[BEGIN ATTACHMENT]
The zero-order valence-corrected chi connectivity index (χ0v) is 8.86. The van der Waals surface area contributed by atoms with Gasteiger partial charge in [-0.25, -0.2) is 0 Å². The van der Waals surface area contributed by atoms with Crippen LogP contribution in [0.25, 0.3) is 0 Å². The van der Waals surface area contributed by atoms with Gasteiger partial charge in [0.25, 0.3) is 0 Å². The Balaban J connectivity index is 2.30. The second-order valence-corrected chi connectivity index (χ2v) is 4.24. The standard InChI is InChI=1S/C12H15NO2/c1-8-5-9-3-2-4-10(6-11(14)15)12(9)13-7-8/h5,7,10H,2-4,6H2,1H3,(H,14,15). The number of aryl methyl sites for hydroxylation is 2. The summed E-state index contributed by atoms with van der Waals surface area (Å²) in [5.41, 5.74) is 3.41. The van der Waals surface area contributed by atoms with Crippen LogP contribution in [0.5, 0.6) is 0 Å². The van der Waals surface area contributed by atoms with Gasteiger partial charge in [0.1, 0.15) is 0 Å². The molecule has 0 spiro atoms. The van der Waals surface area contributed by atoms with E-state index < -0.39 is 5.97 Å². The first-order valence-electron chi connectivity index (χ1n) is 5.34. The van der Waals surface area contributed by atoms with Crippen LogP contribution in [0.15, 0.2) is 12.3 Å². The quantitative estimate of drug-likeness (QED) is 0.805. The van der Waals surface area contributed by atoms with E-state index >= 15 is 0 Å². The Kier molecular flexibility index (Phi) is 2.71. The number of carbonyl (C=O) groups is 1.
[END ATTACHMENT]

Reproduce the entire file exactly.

The zero-order valence-corrected chi connectivity index (χ0v) is 8.86. The van der Waals surface area contributed by atoms with Gasteiger partial charge in [-0.25, -0.2) is 0 Å². The van der Waals surface area contributed by atoms with Crippen LogP contribution in [0.25, 0.3) is 0 Å². The van der Waals surface area contributed by atoms with Gasteiger partial charge in [0.25, 0.3) is 0 Å². The Balaban J connectivity index is 2.30. The second-order valence-corrected chi connectivity index (χ2v) is 4.24. The standard InChI is InChI=1S/C12H15NO2/c1-8-5-9-3-2-4-10(6-11(14)15)12(9)13-7-8/h5,7,10H,2-4,6H2,1H3,(H,14,15). The number of aryl methyl sites for hydroxylation is 2. The summed E-state index contributed by atoms with van der Waals surface area (Å²) in [5.41, 5.74) is 3.41. The van der Waals surface area contributed by atoms with Crippen LogP contribution in [0.5, 0.6) is 0 Å². The van der Waals surface area contributed by atoms with Gasteiger partial charge in [0.1, 0.15) is 0 Å². The molecule has 0 spiro atoms. The van der Waals surface area contributed by atoms with E-state index < -0.39 is 5.97 Å². The first-order valence-electron chi connectivity index (χ1n) is 5.34. The van der Waals surface area contributed by atoms with Crippen LogP contribution in [0.15, 0.2) is 12.3 Å². The quantitative estimate of drug-likeness (QED) is 0.805. The van der Waals surface area contributed by atoms with E-state index >= 15 is 0 Å². The Kier molecular flexibility index (Phi) is 2.71. The number of carbonyl (C=O) groups is 1.